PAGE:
As Black History Month comes to a close, we wanted to take an opportunity to partner with the Center for Equity of Care and sit down with three of our team members to reflect on the impact our African American/Caribbean Bridges BERGs (Business Employee Resource Group) has made on them, throughout their career journey at Northwell. Chid Iloabachie, MD, associate chairperson, Emergency Medicine at Long Island Jewish Valley Stream (LIJVS); Olushola Latus-Olaifa, program manager for Community and Population Health; and Myia Williams, PhD, research industrial and organizational psychologist, shared their experience and feelings on what the African American/Caribbean Bridges BERGs and Black History Month means to them.
The African American and Caribbean Bridges BERG’s theme for Black History Month this year was “Reigniting the Human Connection: The pathway to community health equity.” What does that theme mean to you?
Olushola: I believe this theme directly relates to the work being done in the Community and Population Health division and brings me back to something we learned during the height of the COVID-19 pandemic: that building, expanding, and maintaining our relationships as a health system (and a team) with community leaders in our region, directly impacts our ability to impact the areas we serve. “Reigniting the human connection” for our team has been establishing the Long Island Health Equity Task Force to collaborate with more than 100 diverse community and faith-based leaders, along with county and state representation to ensure equitable vaccine distribution, while creating a pathway to community health equity.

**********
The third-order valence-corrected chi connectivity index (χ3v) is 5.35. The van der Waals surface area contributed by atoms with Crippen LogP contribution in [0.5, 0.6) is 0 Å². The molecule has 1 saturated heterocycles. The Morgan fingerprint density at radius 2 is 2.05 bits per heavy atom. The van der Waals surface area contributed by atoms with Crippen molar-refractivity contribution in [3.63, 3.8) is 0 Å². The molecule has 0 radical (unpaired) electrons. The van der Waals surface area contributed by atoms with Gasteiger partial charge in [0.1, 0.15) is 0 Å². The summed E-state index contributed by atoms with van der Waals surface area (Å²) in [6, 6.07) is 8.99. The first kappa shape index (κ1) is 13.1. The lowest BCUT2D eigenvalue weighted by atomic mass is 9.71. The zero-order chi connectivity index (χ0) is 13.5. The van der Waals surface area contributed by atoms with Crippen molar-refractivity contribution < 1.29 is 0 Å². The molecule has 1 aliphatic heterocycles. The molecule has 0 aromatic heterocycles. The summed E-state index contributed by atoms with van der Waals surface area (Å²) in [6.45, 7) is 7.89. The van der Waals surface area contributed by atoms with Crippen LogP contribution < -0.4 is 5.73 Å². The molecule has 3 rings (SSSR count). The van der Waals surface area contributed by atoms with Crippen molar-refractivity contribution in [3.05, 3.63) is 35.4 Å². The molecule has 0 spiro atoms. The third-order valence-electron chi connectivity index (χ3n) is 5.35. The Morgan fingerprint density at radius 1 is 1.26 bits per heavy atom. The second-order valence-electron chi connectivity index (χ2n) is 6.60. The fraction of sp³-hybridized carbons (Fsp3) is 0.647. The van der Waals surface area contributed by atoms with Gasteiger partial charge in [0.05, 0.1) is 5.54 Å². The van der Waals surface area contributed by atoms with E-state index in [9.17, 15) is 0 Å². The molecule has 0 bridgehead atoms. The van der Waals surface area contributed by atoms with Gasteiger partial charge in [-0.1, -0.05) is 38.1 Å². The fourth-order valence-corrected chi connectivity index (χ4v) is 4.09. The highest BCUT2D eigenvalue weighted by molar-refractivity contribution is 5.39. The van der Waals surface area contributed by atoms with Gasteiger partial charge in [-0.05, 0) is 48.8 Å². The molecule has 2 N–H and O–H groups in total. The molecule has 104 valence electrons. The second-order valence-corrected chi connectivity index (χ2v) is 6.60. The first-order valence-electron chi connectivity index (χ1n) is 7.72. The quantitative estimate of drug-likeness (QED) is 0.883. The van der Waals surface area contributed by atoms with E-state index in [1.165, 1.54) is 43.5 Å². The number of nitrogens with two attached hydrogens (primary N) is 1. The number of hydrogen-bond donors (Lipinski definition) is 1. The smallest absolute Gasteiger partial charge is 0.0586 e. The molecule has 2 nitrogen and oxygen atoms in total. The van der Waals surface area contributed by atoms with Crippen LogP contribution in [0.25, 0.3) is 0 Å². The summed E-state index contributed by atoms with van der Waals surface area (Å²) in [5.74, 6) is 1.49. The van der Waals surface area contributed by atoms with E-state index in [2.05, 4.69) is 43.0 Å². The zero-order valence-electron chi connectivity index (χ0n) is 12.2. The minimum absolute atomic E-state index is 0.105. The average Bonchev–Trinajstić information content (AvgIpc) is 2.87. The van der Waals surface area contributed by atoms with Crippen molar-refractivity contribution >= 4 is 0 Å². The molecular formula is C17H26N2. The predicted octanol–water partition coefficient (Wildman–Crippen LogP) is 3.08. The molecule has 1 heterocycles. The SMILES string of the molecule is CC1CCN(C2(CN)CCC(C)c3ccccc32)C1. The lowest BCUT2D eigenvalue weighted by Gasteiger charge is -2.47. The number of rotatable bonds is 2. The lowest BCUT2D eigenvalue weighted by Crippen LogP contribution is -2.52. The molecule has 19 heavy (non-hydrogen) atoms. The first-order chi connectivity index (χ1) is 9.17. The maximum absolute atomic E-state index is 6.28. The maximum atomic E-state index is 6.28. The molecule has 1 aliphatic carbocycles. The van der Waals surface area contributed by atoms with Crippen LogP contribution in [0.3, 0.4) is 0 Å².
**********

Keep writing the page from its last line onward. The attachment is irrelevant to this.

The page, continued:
Dr. Iloabachie: Our relationship with one another is the most important driver of any equitable healthcare system. We should all be invested in the health of our community. This can look like a lot of things; from running a health system as large as Northwell, or simply picking up a piece of litter so that we can live in a cleaner environment. I invite anyone reading this to take time today to be inspired to take action that will positively impact the health of everyone around us.
Dr. Williams: To me, this theme means representation. In May of 2020, myself and Dr. Alyson Myers launched COVID-19 Conversations, a one-hour informational Facebook Live/Zoom program to provide Black and Brown communities with up-to-date information on COVID-19 and access to resources. Through this program we were able to deliver interactive discussions on topics ranging from health education on COVID-19 and mental health, to resources for unmet social needs. Access to culturally relevant community education resources and outreach is important to achieving community health equity.
Why do you think it is so important for Northwell to have Bridges BERGs, like the African American and Caribbean Bridges BERG?
Olushola: The African American and Caribbean BERG, as well as all our BERG’s, are essential to such a large organization like Northwell. Having a sense of community and commonality are one of the many reasons Northwell is a Fortune 100 Best Companies to Work For®. Through networking and the events hosted by the African American and Caribbean BERG, we are exposed to more opportunities within the system and even more chances to collaborate on similar goals and ideals.
Dr. Iloabachie: The African American and Caribbean Bridges BERGs fill me with hope. As a clinician, I spend most of my efforts stabilizing medical conditions and I’m seldom left with enough time to address their root causes. The African American and Caribbean BERGs create a space for us to do just that, collaborating with like-minded colleagues from every discipline and department at Northwell. It is said that there is strength in numbers; I see the truth of that adage whenever I consider the phenomenal work of the BERGs and the amazing Northwell employees that comprise them.